Greek Gods and the Olympics: From Myth to Reality

When we explore the birth of the Olympic games we come across several foundational legends that are embedded in myth, naturally Zeus sits in the epicenter of it all, but on the outer rims we are introduced to the heroes that contributed to the Olympic spirit and formation. Having said all this we cannot however, form one general assumption on the mythological beginning and history of the games, because evidence stems from more than one stratum. It is wise to commence with the early myths and work our way forward in order to establish how the Gods might have contributed to the very fundamentals that constituted the onset of the Olympic games. Bear in mind that the Greek myths were a shifting paradigm, one that moved fluidly with the ideologies of the Ancient Greeks.  

GREECE - CIRCA 1960: A stamp printed in Greece from the "Olympic Games, Rome" issue shows sprinting, circa 1960. (Image purchased from Shutterstock)

In the 13th Century BCE on the hill of Kronus, the early immigrants made sacrifices at the altar of Gaia and preformed rituals in honour of the goddess. Festivals were held in honor of the fertility goddess because the people believed that land its self was connected to the gods and goddesses and everything around them arose directly from the gods.

In the 12th Century BCE, the Achaeans arrived from the north and laid claim to the area then the worship of the goddesses disappeared and in their place the great Olympian father, Zeus was instituted. One myth tells the story of how Zeus cast a thunderbolt and it landed at Olympia, and there where the bolt scorched the earth, a temple was erected to honor him.

The Ancient authors that have gifted us with their literary works wrote their accounts many centuries after the commencement of the Olympic games.  One of the Western Canonical poets Pindar, attributes the foundation of the games to the legend of Hercules. The myth goes a little something like this; one of Heracles labors was to clean the stables of Augeas which where never cleaned and several feet deep in animal dung.  So Hercules bargained with Augeas that if he should clean the stables in a day he would receive a tenth of Augeas cattle. Augeas agreed, believing that it would be unmanageable. Hercules accomplished his task by diverting a near by river through the stables. Augeas refused to pay Hercules, so he killed Augeas and his sons and took all the spoils to Pisa. There he carved a sacred precedent in honour of his father Zeus. The best items from the picking were offered as dedications to Zeus and hence the birth of the Olympic games commenced. Whilst this is not the only version of a foundational myth, it does claim more popularity than some of the more gruesome myths.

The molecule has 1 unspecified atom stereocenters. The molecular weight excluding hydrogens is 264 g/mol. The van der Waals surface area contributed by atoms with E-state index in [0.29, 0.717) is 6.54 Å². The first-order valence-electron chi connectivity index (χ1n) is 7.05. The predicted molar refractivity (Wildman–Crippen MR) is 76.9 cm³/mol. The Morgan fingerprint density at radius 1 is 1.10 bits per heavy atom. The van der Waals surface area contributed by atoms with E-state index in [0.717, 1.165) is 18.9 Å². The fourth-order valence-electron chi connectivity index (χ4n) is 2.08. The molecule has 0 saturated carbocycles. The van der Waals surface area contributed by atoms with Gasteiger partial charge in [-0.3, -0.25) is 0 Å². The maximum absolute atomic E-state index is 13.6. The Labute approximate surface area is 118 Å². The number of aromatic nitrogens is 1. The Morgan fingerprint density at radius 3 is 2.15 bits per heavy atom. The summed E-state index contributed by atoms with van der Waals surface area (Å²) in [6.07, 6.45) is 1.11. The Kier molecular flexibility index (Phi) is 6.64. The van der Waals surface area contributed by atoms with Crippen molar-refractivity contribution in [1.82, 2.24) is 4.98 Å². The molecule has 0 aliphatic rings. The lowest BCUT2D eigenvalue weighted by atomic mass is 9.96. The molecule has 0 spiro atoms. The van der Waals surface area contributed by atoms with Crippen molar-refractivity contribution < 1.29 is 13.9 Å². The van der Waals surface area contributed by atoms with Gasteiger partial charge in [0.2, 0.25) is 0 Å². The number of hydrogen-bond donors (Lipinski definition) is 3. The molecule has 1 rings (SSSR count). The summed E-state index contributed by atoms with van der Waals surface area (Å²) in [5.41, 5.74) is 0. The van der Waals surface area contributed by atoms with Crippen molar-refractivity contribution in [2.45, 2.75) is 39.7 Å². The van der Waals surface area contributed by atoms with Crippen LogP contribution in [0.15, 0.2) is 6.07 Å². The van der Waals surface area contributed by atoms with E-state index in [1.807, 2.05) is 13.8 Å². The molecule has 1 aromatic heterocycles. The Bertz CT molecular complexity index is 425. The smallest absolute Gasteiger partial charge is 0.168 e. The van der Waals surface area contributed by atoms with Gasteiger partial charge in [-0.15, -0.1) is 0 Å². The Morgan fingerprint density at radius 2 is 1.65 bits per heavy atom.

Athletics were an integral part of Greek society and all that it encompassed because it was an act of worship, by participating the athletes were honoring the gods. Religion was the focus of the games and the most important part was the sacrifice, which took place on day three of the festival.  A procession would walk through Olympia and to the temple of Zeus where a multitude of oxen would be sacrificed. In the evening they would burn the oxen as offerings to the god Zeus, this was followed by a banquet for all the attendees. The games ran for five days and included; boxing, wrestling, discuss and running.  These games were a competition of greatness. There was no second or third status, only the position of one victor. To succeed meant that brutality was a given in the process but not without structure and rules. Winning was everything because the victor received more than the olive wreath upon his head. The winner would be seen as a demi-god. The victor’s home city would bestow on the winner honours fit for a king, a life time pension, olive oil supplies, seats at the theater and many other privileges including that of a priesthood if the victor desired it.

The olive wreath also known as kotinos was the prize for the winner at the ancient Olympic Games. (Image purchased from Shutterstock)

To illuminate how the Ancient Greeks saw and participated in the Olympic games we must understand that they were an extremely competitive society, who were driven by excellence and there was no room for second best. The Olympic games were one of the oldest Greek festivals, people travelled from every corner of the Ancient world to participate in a five-day event that showcased sporting brilliance.

The modern day Olympics also brings together Athletes and people from all over the globe. For the duration of the games people cheer each other on in good spirit and support. The Ancient and modern athlete share one thing in common; they are both worshiped as something divine, with the distinction being the ancient athlete was given a wreath and material provisions and the modern is awarded with a gold medal and sponsorship. There is an un-doubtable echo that the victors today are also seen as sporting demi-gods.

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